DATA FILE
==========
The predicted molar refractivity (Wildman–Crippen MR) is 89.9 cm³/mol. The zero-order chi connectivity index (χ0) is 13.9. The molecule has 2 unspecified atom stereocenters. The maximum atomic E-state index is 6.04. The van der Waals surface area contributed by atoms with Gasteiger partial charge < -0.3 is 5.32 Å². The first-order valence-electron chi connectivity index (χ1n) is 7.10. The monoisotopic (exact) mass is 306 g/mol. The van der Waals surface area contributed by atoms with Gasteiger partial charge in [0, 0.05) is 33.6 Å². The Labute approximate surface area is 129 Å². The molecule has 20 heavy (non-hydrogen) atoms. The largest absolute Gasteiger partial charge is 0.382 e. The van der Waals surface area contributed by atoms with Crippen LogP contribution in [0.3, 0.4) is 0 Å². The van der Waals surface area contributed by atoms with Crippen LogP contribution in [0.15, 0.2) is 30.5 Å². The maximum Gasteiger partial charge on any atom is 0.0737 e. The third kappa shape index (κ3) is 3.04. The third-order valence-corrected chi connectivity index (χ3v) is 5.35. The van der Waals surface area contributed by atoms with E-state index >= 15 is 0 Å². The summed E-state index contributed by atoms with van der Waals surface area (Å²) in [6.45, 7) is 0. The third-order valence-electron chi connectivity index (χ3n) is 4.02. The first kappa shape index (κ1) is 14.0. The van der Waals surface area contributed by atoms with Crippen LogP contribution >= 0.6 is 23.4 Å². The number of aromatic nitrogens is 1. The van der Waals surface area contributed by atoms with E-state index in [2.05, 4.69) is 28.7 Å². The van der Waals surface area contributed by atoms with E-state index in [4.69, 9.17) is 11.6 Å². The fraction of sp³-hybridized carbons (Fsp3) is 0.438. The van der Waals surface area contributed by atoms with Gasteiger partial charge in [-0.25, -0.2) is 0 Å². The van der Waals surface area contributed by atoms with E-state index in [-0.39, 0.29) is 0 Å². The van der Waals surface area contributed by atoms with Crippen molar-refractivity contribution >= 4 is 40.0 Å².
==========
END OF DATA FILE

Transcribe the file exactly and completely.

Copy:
The predicted molar refractivity (Wildman–Crippen MR) is 89.9 cm³/mol. The zero-order chi connectivity index (χ0) is 13.9. The molecule has 2 unspecified atom stereocenters. The maximum atomic E-state index is 6.04. The van der Waals surface area contributed by atoms with Gasteiger partial charge < -0.3 is 5.32 Å². The first-order valence-electron chi connectivity index (χ1n) is 7.10. The monoisotopic (exact) mass is 306 g/mol. The van der Waals surface area contributed by atoms with Gasteiger partial charge in [0, 0.05) is 33.6 Å². The Labute approximate surface area is 129 Å². The molecule has 20 heavy (non-hydrogen) atoms. The largest absolute Gasteiger partial charge is 0.382 e. The van der Waals surface area contributed by atoms with Crippen LogP contribution in [0.3, 0.4) is 0 Å². The van der Waals surface area contributed by atoms with Crippen LogP contribution in [0.15, 0.2) is 30.5 Å². The maximum Gasteiger partial charge on any atom is 0.0737 e. The third kappa shape index (κ3) is 3.04. The third-order valence-corrected chi connectivity index (χ3v) is 5.35. The van der Waals surface area contributed by atoms with E-state index >= 15 is 0 Å². The summed E-state index contributed by atoms with van der Waals surface area (Å²) in [6.45, 7) is 0. The third-order valence-electron chi connectivity index (χ3n) is 4.02. The first kappa shape index (κ1) is 14.0. The van der Waals surface area contributed by atoms with Crippen LogP contribution >= 0.6 is 23.4 Å². The number of aromatic nitrogens is 1. The van der Waals surface area contributed by atoms with E-state index in [2.05, 4.69) is 28.7 Å². The van der Waals surface area contributed by atoms with E-state index in [4.69, 9.17) is 11.6 Å². The fraction of sp³-hybridized carbons (Fsp3) is 0.438. The van der Waals surface area contributed by atoms with Gasteiger partial charge in [-0.25, -0.2) is 0 Å². The van der Waals surface area contributed by atoms with E-state index in [-0.39, 0.29) is 0 Å². The van der Waals surface area contributed by atoms with Crippen molar-refractivity contribution >= 4 is 40.0 Å².